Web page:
PAKISTAN’S unreadiness for the challenge is a missed opportunity since this is one of the most open World Cups in history. England are deserved favourites based on form and home advantage. India, with Virat Kohli, look a force to be reckoned with. Beyond that it is anybody’s World Cup.
In recent years, Trent Bridge has produced some of the highest scores in one-day cricket, but Pakistan failed to post a total worthy of an international team. Despite overcast conditions, Pakistan were not outdone by swing or seam. They fell to poor shot selection and shot execution, especially when West Indies decided to test them with short pitched pace bowling .
The West Indies fast bowlers were good but did not require anything sensational to persuade Pakistan’s batsmen to play rash strokes. Some dismissals were unfortunate. Imam-ul Haq and Sarfraz Ahmed both nicked leg side deliveries, and Fakhar Zaman played on to his stumps via an unlucky bounce of his helmet. The rest were in too much of a rush when the situation required some circumspection.
Pakistan, backed by wonderful support from British Pakistanis, collapsed from 35 for 1 to 105 all out in a performance short of application and skill. The bowlers were then unable to exert any pressure on the West Indies as they quickly achieved their target with the help of a stand-and deliver fifty from Chris Gayle.
The one bright note for Pakistan was an impressive spell of three wickets by Mohammad Amir. That would usually bode well for Pakistan except his fellow pacemen were unable to follow his lead. Wahab Riaz was his usual mixture of good and bad. Hassan Ali continues his struggle to be as effective as he was when he first joined the international team.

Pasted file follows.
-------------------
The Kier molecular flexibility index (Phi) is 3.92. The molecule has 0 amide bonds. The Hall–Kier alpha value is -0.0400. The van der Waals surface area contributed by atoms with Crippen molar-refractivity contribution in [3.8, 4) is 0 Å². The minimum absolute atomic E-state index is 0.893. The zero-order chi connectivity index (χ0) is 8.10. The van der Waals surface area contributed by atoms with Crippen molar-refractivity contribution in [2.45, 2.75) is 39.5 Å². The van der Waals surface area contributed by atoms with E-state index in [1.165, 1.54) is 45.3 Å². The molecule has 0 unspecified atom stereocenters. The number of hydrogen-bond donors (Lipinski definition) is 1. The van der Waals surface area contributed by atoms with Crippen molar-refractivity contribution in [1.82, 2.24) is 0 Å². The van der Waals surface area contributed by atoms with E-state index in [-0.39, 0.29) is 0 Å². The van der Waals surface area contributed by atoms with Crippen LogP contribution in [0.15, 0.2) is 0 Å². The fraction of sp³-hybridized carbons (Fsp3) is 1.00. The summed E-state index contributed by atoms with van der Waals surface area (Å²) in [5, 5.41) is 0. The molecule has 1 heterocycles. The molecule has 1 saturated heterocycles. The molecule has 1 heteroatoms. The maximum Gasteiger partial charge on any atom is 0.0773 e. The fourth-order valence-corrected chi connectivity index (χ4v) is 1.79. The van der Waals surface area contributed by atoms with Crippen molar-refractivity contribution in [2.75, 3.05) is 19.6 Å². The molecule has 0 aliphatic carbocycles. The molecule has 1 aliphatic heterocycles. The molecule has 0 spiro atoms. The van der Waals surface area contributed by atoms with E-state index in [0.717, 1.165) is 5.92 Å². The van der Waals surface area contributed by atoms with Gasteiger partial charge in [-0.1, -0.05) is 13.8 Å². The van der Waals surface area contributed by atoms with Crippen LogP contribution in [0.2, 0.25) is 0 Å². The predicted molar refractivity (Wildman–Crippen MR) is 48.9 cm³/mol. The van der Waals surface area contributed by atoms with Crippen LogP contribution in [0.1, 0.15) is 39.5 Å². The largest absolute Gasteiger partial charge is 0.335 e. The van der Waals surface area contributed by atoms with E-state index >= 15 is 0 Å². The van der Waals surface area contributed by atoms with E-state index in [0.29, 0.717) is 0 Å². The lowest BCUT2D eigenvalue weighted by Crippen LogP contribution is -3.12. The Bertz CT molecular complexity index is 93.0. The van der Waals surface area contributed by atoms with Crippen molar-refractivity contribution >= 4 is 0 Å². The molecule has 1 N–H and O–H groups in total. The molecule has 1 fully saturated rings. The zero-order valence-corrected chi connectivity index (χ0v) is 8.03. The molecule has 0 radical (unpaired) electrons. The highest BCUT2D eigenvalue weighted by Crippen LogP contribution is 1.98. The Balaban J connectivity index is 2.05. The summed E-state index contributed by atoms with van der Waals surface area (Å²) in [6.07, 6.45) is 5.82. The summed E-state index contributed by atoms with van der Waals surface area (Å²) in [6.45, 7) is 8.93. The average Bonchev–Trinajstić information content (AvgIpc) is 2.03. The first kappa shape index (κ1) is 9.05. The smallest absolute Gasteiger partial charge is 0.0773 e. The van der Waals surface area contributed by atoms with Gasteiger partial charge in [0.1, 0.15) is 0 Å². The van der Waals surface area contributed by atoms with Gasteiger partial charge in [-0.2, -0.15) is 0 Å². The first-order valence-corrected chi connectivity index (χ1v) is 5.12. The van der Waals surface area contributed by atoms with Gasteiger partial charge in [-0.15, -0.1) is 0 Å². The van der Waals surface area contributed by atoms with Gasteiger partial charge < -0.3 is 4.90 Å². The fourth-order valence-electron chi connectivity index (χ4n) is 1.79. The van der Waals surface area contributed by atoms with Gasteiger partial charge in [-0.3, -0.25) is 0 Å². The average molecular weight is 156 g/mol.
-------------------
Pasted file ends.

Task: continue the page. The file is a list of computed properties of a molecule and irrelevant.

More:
Most worryingly, Sarfraz Ahmed is a captain unable to galvanise his men. If captains are unable to inspire their team by their oratory or tactics, they must do it by the strength of their performances. Sarfraz is filling a top order batting slot, and when the going gets tough he needs to get going.
Pakistan last played a 50-over World Cup match in England in 1999. Wasim Akram’s team was probably the finest one-day team that Pakistan has ever produced. They shone in the tournament but collapsed horribly in the final. When we left Lord’s in 1999, we could not have imagined that Pakistan would fail to mount another serious challenge for the World Cup.
You sense that there is something in this Pakistan bowling attack to encourage hope but scores of under 250 are no longer defendable in one-day cricket – and Pakistan were some way off that at Trent Bridge. There is time enough for Pakistan to transform their fortunes but Sarfraz Ahmed’s team doesn’t seem ready for success in this year’s World Cup.
The early stages of an international tournament are deceptive but there was a ring of truth about Pakistan’s collapse to West Indies at Trent Bridge. There is potential for the future in this team, but the World Cup is now. Pakistan are packed with inexperience and short of confidence, which is a worrying combination for the world’s premier international 50-over tournament.